When it comes to guns some would argue the right is absolute, so let’s allow four year olds and inmates in our most dangerous prisons to carry loaded concealed weapons.
 Hey, preschool teachers and prison guards, sound like a par-tay, hey?
 When it comes to voting some would argue nothing should limit voting rights.
 Of course that’s nonsense: otherwise newborns could vote.
 (OK, no jokes about we might be better off in some cases since we seem to be approaching a country not unlike the one in Idiocracy!)
 In our society all rights have limits, the trick is finding that not always happy, but better than all limits or none, balance. So I am not against limited limits on the right to vote, or gun-related rights.
 And let’s remember: no “slope” by necessity has to be “slippery.”
 If stop and frisk works, as some seem to suggest, then wouldn’t it be also advisable to at least know if someone with a record of violence is purchasing? How about having ammunition with propellant that can be traced back to the purchaser if used in a crime?
 When someone registers to vote, um, checking to see if the info provided is right? Yes… but not with some list from Texas applied to Florida, or assuming every John Doe is that same John Doe? (Duh.)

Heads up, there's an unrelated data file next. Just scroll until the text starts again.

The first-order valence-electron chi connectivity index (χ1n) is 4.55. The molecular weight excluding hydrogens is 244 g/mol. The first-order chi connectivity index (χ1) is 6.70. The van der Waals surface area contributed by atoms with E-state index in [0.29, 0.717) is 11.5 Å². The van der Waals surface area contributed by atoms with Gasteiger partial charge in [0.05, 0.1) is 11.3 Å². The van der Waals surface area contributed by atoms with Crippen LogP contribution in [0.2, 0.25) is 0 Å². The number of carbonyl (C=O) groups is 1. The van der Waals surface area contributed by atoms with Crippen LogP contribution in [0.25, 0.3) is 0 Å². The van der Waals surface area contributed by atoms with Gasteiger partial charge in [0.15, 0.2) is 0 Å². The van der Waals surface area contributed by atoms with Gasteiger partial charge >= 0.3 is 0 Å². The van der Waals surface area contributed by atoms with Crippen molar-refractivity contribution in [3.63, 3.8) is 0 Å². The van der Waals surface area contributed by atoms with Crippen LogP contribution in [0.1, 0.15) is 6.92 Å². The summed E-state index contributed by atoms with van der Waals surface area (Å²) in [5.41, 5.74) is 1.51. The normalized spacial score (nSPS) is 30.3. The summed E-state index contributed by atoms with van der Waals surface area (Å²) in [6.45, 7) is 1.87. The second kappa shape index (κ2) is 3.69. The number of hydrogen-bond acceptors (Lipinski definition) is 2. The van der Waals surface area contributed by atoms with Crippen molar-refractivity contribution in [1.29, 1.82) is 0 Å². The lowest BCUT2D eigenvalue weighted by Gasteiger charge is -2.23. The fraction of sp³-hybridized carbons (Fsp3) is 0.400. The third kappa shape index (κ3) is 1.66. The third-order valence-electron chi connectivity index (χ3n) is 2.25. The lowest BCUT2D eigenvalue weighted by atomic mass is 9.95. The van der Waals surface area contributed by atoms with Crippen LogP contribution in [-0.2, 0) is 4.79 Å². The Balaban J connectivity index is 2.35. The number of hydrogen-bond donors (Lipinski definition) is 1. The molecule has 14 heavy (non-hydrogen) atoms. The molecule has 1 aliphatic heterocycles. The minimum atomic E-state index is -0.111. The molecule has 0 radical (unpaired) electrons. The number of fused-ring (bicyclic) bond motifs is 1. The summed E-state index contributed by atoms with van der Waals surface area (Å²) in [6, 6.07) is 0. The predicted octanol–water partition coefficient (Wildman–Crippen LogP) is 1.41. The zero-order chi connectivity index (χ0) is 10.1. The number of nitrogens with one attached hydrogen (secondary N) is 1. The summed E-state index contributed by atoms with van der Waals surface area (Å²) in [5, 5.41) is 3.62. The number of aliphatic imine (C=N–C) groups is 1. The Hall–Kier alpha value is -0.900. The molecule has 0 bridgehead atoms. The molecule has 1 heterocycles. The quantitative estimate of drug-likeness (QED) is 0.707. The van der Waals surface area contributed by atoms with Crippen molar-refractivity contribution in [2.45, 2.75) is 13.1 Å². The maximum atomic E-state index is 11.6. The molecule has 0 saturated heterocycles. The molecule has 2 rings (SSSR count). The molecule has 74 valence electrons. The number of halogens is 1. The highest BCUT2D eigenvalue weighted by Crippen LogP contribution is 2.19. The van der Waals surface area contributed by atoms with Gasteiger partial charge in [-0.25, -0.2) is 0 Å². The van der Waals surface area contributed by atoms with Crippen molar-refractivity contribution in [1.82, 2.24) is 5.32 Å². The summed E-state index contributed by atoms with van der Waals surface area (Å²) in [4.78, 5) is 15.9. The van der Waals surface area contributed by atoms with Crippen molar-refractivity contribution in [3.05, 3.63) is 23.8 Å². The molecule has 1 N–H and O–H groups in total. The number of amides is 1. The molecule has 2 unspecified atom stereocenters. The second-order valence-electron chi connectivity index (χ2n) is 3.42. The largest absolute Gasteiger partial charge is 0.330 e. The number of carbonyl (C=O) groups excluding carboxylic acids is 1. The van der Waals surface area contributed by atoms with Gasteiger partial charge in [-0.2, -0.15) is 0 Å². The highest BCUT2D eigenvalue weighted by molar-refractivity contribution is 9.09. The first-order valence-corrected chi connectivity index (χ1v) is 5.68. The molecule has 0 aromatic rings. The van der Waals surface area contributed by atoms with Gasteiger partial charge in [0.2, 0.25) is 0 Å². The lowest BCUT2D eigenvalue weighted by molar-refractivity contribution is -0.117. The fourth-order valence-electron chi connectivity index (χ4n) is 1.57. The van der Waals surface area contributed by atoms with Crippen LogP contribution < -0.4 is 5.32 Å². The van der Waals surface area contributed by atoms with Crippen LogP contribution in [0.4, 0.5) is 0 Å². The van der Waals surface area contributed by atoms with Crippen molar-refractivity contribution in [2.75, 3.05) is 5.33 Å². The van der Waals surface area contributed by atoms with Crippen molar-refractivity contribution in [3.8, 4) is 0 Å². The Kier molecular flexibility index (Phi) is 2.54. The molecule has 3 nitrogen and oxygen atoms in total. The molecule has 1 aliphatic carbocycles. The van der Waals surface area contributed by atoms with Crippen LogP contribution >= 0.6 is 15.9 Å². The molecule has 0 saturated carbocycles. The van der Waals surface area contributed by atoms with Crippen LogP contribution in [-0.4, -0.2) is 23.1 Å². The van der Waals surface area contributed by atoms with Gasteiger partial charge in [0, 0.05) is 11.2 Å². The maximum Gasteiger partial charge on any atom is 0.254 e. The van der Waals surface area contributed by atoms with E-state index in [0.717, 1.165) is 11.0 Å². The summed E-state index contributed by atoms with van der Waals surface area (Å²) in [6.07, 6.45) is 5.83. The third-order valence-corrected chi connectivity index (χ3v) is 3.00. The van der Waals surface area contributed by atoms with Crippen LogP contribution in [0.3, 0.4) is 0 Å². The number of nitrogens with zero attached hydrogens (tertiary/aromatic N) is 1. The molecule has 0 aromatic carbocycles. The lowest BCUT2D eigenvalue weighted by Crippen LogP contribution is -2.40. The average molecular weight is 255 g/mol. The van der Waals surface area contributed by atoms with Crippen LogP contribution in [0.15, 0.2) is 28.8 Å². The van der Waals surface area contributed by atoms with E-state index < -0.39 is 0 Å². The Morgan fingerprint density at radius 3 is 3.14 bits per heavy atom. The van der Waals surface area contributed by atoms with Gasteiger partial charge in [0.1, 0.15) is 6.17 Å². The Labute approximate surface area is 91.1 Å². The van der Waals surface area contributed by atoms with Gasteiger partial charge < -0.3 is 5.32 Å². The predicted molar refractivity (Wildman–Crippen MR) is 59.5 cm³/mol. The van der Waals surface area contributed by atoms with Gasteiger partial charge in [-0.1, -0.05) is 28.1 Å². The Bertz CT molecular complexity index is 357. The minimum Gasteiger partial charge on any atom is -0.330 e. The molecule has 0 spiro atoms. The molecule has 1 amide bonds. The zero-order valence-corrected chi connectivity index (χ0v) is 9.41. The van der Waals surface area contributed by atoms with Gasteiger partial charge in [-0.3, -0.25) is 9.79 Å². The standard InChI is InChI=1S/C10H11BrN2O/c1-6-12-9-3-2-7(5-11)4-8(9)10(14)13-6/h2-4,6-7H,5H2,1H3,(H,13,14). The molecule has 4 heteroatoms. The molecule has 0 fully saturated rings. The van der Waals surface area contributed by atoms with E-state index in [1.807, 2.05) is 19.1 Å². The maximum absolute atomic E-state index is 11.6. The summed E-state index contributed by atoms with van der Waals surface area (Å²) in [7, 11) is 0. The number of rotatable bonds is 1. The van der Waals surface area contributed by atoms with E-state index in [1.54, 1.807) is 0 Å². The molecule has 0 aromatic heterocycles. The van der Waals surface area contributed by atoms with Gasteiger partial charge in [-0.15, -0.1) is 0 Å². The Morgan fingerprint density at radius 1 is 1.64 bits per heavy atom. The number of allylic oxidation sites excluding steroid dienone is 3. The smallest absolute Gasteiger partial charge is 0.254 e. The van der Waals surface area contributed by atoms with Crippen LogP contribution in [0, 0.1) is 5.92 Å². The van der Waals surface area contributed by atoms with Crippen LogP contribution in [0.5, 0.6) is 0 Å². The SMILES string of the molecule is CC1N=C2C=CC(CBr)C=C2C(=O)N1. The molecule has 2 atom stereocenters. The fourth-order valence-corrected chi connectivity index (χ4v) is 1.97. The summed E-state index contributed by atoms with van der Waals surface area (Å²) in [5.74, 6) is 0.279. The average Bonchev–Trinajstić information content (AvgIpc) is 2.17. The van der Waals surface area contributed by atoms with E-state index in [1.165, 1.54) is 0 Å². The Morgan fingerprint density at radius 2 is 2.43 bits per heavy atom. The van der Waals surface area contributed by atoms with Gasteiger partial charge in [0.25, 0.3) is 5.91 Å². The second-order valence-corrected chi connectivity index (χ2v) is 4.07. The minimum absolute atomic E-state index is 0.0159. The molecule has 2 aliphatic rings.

Our problem in society when regulating, limiting, rights is less too much regulation than stupid, counter productive, legislation. Oh, and politically driven regulations.
 Anyone remember during the hay day of the first Black Panthers the NRA was pro-registration?
 How about political advocates posing as poll watchers at the polls pulling out voters they felt “questionable” and making them do a never to be counted “provisional?”
 The ability to use our rights should be fair for all who have a right to them, until proven otherwise. Those in power shouldn’t be in the business of selectively harassing them mostly because it’s politically convenient, and inconvenient for that community, or group, to have rights.

Inspection is a column that has been written by Ken Carman for over 30 years. Inspection is dedicated to looking at odd angles, under all the rocks and into the unseen cracks and crevasses that constitute the issues and philosophical constructs of our day: places few think, or even dare, to venture.
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Ken Carman and Cartenual Productions